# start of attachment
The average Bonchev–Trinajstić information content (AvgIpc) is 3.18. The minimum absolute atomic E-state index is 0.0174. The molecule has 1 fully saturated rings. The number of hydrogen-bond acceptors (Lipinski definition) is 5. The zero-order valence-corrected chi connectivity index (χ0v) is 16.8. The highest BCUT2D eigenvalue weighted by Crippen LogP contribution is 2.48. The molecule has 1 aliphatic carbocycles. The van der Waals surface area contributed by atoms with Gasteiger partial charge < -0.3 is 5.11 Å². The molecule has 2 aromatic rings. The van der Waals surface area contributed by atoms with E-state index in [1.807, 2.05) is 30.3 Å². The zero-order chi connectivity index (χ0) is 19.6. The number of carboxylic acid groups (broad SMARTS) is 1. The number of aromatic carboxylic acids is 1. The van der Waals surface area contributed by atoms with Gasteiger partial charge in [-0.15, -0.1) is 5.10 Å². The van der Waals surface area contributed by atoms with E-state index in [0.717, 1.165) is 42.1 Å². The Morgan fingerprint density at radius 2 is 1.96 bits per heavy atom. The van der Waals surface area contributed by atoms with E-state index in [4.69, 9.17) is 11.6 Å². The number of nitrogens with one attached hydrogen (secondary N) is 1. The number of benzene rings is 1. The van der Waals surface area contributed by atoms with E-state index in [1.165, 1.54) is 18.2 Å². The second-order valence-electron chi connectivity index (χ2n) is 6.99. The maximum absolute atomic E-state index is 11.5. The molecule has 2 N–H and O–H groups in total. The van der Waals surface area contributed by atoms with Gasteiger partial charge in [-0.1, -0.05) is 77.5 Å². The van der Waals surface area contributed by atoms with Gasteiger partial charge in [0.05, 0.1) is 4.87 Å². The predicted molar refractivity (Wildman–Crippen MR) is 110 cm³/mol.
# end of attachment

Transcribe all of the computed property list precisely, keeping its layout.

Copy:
The average Bonchev–Trinajstić information content (AvgIpc) is 3.18. The minimum absolute atomic E-state index is 0.0174. The molecule has 1 fully saturated rings. The number of hydrogen-bond acceptors (Lipinski definition) is 5. The zero-order valence-corrected chi connectivity index (χ0v) is 16.8. The highest BCUT2D eigenvalue weighted by Crippen LogP contribution is 2.48. The molecule has 1 aliphatic carbocycles. The van der Waals surface area contributed by atoms with Gasteiger partial charge < -0.3 is 5.11 Å². The molecule has 2 aromatic rings. The van der Waals surface area contributed by atoms with E-state index in [1.807, 2.05) is 30.3 Å². The zero-order chi connectivity index (χ0) is 19.6. The number of carboxylic acid groups (broad SMARTS) is 1. The number of aromatic carboxylic acids is 1. The van der Waals surface area contributed by atoms with Gasteiger partial charge in [-0.15, -0.1) is 5.10 Å². The van der Waals surface area contributed by atoms with E-state index in [0.717, 1.165) is 42.1 Å². The Morgan fingerprint density at radius 2 is 1.96 bits per heavy atom. The van der Waals surface area contributed by atoms with E-state index in [4.69, 9.17) is 11.6 Å². The number of nitrogens with one attached hydrogen (secondary N) is 1. The number of benzene rings is 1. The van der Waals surface area contributed by atoms with E-state index in [1.165, 1.54) is 18.2 Å². The second-order valence-electron chi connectivity index (χ2n) is 6.99. The maximum absolute atomic E-state index is 11.5. The molecule has 2 N–H and O–H groups in total. The van der Waals surface area contributed by atoms with Gasteiger partial charge in [-0.1, -0.05) is 77.5 Å². The van der Waals surface area contributed by atoms with Gasteiger partial charge in [0.05, 0.1) is 4.87 Å². The predicted molar refractivity (Wildman–Crippen MR) is 110 cm³/mol.